One of the first things that I saw in Rust is that a lot of API functions returns some Option<T> of Result<T, E> types. It turns out that these values are enums, but they differ from the classical definition, at least the one that I’m used to.

Reading the documentation I learned that enums can:

  • Store different types: The variants can be an integer but also a string or even a struct storing an integer and a string at the same time.
  • Have functions: A enum can have functions. This make sense if you receive a enum and you need to know what variant is.
  • Have fixed size: The size of a enum is the size of the biggest variant plus some bytes for tagging.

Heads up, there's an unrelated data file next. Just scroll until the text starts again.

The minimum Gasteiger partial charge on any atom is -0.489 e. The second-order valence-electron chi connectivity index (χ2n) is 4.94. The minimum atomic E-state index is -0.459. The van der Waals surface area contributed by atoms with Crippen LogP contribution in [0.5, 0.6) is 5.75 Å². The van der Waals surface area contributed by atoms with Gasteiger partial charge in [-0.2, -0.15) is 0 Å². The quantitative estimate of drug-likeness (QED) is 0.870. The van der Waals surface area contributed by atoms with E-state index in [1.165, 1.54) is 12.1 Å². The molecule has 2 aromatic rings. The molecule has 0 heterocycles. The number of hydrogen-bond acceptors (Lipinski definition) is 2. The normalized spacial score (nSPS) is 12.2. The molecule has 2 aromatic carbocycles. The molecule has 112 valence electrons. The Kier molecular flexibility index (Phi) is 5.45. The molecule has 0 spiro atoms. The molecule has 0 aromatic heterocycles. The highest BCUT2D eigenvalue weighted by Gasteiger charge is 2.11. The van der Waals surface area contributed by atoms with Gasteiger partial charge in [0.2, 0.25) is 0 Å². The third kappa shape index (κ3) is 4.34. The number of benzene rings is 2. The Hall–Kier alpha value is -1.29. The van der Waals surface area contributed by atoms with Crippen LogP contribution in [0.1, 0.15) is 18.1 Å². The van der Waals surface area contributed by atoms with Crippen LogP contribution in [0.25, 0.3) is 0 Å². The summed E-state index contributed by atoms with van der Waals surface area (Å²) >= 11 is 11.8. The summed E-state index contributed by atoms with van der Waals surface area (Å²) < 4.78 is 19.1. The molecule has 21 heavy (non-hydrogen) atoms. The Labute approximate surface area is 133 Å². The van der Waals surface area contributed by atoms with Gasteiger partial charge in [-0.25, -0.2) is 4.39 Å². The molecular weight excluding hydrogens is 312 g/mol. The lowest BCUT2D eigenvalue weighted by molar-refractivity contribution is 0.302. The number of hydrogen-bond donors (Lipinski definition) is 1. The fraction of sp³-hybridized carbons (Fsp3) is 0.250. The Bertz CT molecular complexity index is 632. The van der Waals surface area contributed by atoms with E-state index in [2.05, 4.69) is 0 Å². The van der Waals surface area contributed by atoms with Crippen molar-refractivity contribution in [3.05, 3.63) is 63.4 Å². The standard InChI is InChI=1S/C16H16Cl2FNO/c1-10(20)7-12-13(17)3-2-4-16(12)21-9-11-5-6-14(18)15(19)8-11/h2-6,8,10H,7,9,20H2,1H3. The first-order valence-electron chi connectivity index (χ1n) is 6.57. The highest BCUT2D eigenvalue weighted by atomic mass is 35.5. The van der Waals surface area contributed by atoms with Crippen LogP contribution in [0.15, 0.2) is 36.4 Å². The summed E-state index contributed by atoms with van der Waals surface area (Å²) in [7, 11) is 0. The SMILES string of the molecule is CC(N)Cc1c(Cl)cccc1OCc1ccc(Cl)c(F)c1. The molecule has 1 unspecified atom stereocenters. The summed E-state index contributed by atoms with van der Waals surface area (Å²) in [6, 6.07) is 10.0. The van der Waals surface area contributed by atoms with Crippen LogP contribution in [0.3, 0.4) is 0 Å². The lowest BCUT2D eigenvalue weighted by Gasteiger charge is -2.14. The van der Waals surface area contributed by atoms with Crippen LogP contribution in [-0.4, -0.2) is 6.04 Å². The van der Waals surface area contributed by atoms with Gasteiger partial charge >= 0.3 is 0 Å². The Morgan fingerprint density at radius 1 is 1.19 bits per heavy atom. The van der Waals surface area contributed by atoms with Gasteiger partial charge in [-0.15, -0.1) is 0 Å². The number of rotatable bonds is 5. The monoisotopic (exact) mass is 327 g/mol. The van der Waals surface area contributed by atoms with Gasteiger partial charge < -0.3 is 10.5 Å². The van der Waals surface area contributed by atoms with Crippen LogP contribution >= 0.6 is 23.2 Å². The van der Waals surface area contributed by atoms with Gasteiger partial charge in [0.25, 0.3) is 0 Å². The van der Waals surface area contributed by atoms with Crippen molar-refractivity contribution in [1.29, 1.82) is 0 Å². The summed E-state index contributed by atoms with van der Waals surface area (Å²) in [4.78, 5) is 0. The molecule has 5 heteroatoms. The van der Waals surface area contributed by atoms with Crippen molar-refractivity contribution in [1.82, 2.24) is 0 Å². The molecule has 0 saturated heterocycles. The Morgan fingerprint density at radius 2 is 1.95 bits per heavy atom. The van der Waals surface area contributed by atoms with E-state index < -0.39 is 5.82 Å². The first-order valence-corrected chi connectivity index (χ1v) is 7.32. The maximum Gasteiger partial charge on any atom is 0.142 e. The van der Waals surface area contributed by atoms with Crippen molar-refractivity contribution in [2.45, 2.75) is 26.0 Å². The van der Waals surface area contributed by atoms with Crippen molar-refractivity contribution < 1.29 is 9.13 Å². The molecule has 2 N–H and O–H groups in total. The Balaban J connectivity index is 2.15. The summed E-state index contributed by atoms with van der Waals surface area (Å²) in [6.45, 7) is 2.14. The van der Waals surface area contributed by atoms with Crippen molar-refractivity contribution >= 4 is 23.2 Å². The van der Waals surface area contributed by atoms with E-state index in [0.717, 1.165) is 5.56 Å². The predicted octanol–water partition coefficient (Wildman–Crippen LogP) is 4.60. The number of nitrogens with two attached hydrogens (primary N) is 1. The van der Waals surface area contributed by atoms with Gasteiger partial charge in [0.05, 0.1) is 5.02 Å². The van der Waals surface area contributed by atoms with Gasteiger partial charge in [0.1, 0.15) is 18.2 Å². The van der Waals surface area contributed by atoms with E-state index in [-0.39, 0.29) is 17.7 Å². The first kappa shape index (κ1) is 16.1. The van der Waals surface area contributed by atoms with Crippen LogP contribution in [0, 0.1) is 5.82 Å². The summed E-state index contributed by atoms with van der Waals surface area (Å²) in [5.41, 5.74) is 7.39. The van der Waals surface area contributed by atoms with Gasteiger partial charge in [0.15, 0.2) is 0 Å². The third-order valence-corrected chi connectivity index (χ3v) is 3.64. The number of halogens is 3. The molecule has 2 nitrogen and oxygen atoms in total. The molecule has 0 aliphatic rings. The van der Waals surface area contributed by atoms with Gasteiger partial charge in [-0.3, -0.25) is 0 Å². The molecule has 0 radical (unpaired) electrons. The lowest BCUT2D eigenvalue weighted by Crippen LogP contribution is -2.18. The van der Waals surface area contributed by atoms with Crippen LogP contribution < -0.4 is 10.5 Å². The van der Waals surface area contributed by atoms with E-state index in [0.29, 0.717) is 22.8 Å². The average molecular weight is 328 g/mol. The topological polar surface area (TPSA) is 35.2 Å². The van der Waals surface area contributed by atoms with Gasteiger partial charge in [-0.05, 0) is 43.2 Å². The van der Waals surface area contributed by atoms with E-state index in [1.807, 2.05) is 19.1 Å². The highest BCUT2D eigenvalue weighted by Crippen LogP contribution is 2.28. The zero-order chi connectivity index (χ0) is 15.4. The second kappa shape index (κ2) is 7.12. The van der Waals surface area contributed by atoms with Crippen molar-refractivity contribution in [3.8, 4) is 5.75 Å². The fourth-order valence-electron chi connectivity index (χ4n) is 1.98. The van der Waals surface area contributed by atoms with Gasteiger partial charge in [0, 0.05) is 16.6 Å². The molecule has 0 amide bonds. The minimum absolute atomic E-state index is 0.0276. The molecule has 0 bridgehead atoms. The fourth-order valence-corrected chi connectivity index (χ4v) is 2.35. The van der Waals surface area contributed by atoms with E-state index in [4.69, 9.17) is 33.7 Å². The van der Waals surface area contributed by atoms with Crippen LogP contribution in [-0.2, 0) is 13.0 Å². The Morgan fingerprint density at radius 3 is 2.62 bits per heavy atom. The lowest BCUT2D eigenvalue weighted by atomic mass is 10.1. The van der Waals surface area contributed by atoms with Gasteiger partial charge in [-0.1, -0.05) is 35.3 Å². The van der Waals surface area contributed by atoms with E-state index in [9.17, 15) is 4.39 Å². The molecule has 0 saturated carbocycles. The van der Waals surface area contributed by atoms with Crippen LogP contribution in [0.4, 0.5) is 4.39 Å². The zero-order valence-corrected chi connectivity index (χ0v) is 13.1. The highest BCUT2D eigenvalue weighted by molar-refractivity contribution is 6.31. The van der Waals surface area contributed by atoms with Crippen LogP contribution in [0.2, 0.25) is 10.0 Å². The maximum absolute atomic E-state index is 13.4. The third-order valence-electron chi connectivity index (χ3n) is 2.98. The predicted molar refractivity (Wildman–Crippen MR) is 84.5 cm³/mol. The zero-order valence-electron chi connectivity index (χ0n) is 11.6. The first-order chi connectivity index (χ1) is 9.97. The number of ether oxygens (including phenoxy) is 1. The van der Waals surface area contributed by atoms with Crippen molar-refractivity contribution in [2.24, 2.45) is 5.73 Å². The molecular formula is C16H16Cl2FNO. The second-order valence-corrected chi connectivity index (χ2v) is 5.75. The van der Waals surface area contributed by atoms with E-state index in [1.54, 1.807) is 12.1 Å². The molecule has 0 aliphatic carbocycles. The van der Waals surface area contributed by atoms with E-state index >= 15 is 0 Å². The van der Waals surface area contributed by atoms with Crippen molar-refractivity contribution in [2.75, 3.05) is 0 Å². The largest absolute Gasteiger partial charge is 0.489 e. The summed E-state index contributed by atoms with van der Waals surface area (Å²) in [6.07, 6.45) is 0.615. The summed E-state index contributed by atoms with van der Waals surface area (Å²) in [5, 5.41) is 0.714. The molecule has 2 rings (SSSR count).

Consider that you have a enum Animal

enum Animal {
     Horse{weight: i32, age: i32}

This enum has three types of variants:

  1. With no data: Like Dog and Cat. Those are not declared in other point of the program, just exists here as a variant of Animal.
  2. With data: The Fish variant can have a i32 value stored there.
  3. Struct like data: As Horse variant, it can be a complex type.

Now that we have a enum we can have a function like this:

fn guessAnimal(a: Animal) {
   match a {
   	 Animal::Cat => println!("It's a cat!")
	 Animal::Dog => println!("It's a dog!")
	 Animal::Fish(i) => println!("It's a fish with {} eyes", i)

With match we can identify the variant of a enum and proceed accordingly.

Enums are useful to determine the result of a operation, and that’s is why Result<T, E> exists. Imagine that we want to know if something went wront, what actually was the problem with a detailed string message, for instance.